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Stondon Museum sale raises £598k

Stondon Museum sale raises £598k Classic and Performance Car

Collection of weird and wonderful cars has been sold by Brightwells Auctioneers, following the closure of the Stondon museum

Following the closure of the Stondon Motor Museum last month, car enthusiasts were given the unique opportunity to own a piece of the eclectic collection as it went on sale on 10 June.

Founder John Saunders transformed a former garden centre into a fantastic, yet incredibly varied motoring museum. He started the collection in 1994, with the museum opening later the same year. It attracted fans from around the country for years, but Saunders sadly died in 2013. His family were simply unable to provide the care and maintenance that all of the vehicles required, so Brightwells were brought in to sell the collection.

The first sale took place back in April, including his extensive collection of motorcycles. The second sale last weekend contained the rest of the vehicles. Everything was offered with no reserve, apart from the Zil 131 with Gaz surface-to-Air Missile Transporter and SA-2 Missile, which had to be withdrawn from the sale due to the 1968 Firearms act!

The most expensive vehicle of the day was a 1950 Ford V8 Pilot ‘Woody’ Estate, which sold for an impressive £21,000, and in a close second place was the 1977 Rolls-Royce Camargue – ending at £20,500. Perhaps the bargain of the sale was the Aston Martin Lagonda – in need of some serious recommissioning work – which sold for just £17,000 (top image).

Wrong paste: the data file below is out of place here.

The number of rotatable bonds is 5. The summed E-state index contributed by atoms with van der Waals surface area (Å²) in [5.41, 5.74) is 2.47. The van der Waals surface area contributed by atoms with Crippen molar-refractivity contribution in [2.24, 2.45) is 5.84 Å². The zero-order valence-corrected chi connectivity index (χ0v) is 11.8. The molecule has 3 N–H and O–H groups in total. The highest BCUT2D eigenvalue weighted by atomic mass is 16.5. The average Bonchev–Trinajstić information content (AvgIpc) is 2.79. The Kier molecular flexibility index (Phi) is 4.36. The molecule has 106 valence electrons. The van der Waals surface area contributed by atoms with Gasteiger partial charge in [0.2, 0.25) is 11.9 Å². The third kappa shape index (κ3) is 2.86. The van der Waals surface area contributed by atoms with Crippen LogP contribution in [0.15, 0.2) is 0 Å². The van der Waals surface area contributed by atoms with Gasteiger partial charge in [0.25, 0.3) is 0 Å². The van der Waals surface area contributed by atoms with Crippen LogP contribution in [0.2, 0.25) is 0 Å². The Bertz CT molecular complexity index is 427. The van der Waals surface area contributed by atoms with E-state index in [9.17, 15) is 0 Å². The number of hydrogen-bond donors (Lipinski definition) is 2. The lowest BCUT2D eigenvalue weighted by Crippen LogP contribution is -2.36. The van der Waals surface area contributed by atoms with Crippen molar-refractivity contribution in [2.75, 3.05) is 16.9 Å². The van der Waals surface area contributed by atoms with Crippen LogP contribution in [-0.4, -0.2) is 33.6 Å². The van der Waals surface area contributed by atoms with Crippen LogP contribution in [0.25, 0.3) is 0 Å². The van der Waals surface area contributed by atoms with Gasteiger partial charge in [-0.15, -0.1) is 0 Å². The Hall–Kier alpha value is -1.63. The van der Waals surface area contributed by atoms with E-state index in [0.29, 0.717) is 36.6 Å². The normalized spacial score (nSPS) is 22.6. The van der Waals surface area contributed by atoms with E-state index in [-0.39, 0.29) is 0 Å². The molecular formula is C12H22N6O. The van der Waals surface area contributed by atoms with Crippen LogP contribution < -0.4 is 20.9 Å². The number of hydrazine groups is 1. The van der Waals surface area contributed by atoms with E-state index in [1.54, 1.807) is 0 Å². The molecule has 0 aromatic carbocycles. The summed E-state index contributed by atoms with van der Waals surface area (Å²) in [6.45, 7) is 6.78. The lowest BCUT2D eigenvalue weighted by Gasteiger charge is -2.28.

The slightly bizarre collection housed all sorts of unusual items, with a rickshaw selling for £880, along with a Tuk Tuk that made £3600. A replica of Stevenson’s rocket also sold for £800 and a Rolls-Royce Avon Jet Engine reached just £600.

More traditional classics were also in attendance, including as a BSA 3-wheeler, which sold for £11,000 and a 1970 Porsche 911, which sold for just £19,500. The Double Decker Regent bus sold for the very reasonable price of £8500.

All of the vehicles, ranging from the unusual to the down right dangerous, were in varying condition, and although it was a shame to see this fantastic collection broken up Many enthusiasts have picked up many bargains. In total, the auction raised £598,060 for the Saunders family.

Words: Rhys Barnwell

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